Large groupings of musicians on the stand of a jazz party look impressive but they don’t always come off as well as they might.
But this one was even better than the best I could have imagined — genial, melodic, and always inspired: led by Danny Coots, drums; with Paul Keller, string bass; Randy Napoleon, guitar; Rossano Sportiello, piano; John Cocuzzi, vibes; Dan Block, tenor sax; Allan Vache, clarinet; Dan Barrett, Bob Havens, trombone; Ed Polcer, cornet; Bria Skonberg, trumpet. All this delightful music was created at the 15th Atlanta Jazz Party, late in the evening of April 26, 2014.
The set began with a romping version of PANAMA, but my camera betrayed me. (Note to self: never change batteries in midstream.) So you will have to imagine it. But what followed was even better, WHEN I GROW TOO OLD TO DREAM:
After the comedy by Allan Vache, Dan Barrett, and Danny himself, we move into a deeply satisfying series of “conversations,” starting with the two trombones. If you want to go back into recorded history, this device reminds me of Red Nichols sessions where Jack Teagarden played a “hot” chorus while Glenn Miller played the melody sweetly — a delicious simultaneous mixing of tastes. (I also recall, since Ed Polcer was on this session, nights at the last Eddie Condon’s where Ed and Ruby Braff would switch off — melody and improvisation — for a few choruses, always very inspiring.) The device also solves the unstated problem — if each of the soloists takes the traditional two choruses, performances stretch out to amazing lengths. This DREAM is about five minutes of music, but it feels filled to the very brim with melody and swing that floats through the conversations of Ed and Bria, of Dan and Allan (over the rhythm section’s rocking two-beat) — followed by sweet epistles by Randy, Rossano, Paul, and then the tidy but never constricted ensemble — a model of letting everyone have his / her say in a flexible, compact fashion.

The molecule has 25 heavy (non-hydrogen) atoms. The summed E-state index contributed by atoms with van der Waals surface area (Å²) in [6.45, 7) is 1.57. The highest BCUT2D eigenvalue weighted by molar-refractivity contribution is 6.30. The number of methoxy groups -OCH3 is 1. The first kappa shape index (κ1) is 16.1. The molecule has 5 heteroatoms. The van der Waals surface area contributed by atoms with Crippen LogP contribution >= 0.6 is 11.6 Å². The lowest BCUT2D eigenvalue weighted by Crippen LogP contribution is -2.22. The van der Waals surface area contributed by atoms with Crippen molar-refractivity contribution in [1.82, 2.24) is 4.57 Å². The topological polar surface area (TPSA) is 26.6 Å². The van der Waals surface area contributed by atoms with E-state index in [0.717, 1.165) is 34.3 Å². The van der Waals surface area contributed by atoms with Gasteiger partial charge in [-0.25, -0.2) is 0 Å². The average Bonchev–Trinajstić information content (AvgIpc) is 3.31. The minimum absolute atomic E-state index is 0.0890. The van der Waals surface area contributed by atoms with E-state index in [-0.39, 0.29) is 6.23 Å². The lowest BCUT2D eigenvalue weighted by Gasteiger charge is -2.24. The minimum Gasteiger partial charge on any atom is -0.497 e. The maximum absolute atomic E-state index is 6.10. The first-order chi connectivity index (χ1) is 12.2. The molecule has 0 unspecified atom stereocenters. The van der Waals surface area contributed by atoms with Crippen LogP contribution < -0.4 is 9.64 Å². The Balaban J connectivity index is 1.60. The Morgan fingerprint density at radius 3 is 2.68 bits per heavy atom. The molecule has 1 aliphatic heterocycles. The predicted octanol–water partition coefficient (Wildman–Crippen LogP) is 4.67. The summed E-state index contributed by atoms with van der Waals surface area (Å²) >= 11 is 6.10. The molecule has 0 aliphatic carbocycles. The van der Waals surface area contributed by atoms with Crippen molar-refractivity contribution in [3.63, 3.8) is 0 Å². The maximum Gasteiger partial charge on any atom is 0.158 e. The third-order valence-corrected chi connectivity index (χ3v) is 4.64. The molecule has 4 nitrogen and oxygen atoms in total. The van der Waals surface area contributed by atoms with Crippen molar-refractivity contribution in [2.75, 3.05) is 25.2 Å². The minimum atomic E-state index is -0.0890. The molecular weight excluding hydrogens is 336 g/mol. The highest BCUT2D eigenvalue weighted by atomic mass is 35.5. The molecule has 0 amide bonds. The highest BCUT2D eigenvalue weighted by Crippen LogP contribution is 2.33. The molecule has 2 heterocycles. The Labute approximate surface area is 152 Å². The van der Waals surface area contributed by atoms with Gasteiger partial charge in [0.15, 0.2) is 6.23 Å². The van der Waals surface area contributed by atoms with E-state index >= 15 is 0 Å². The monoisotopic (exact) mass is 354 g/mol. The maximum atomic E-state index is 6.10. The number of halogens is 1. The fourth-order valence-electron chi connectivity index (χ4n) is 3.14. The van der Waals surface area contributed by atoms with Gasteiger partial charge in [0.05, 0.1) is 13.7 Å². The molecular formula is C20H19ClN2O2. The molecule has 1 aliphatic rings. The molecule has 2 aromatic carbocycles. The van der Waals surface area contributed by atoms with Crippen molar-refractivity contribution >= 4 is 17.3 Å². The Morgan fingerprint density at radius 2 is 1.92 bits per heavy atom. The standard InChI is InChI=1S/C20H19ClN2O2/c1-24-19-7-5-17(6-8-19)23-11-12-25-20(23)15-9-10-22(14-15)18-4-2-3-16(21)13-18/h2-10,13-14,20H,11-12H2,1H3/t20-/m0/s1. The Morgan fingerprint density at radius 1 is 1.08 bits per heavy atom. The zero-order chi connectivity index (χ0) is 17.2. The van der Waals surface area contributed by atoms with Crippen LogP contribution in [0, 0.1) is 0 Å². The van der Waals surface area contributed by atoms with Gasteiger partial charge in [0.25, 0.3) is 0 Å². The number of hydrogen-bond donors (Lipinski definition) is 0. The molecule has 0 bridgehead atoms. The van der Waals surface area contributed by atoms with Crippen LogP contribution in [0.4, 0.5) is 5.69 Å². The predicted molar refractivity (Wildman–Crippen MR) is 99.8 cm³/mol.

I think everyone on the stand was elated by what they had created, and I know the audience was joyful. Danny then (after more comedy) called for MY BABY JUST CARES FOR ME (another “ancient” pop tune that is rarely played — and if it is, not at this walking tempo) that reminds me of the best swing sessions I’ve ever heard, playful improvisation never flagging:
What could top that? Well, nothing — but adding Rebecca Kilgore to the band to sing some Anita O’Day – Gene Krupa blues, DRUM BOOGIE / BOOGIE BLUES, which is closely related to SENT FOR YOU YESTERDAY, but we’ll let people who care about provenance argue over that. Me, I simply love to hear Ms. Kilgore sing — and over this sweetly-Basie group, it is a treat:
Couldn’t be better. And I think it’s relevant to mention that another version of all this good feeling and good sounds will be taking place in April 2015. I’ll be at the Atlanta Jazz Party (April 17-19) as will many of the brilliant players you see here — with some surprises. Make plans!
May your happiness increase!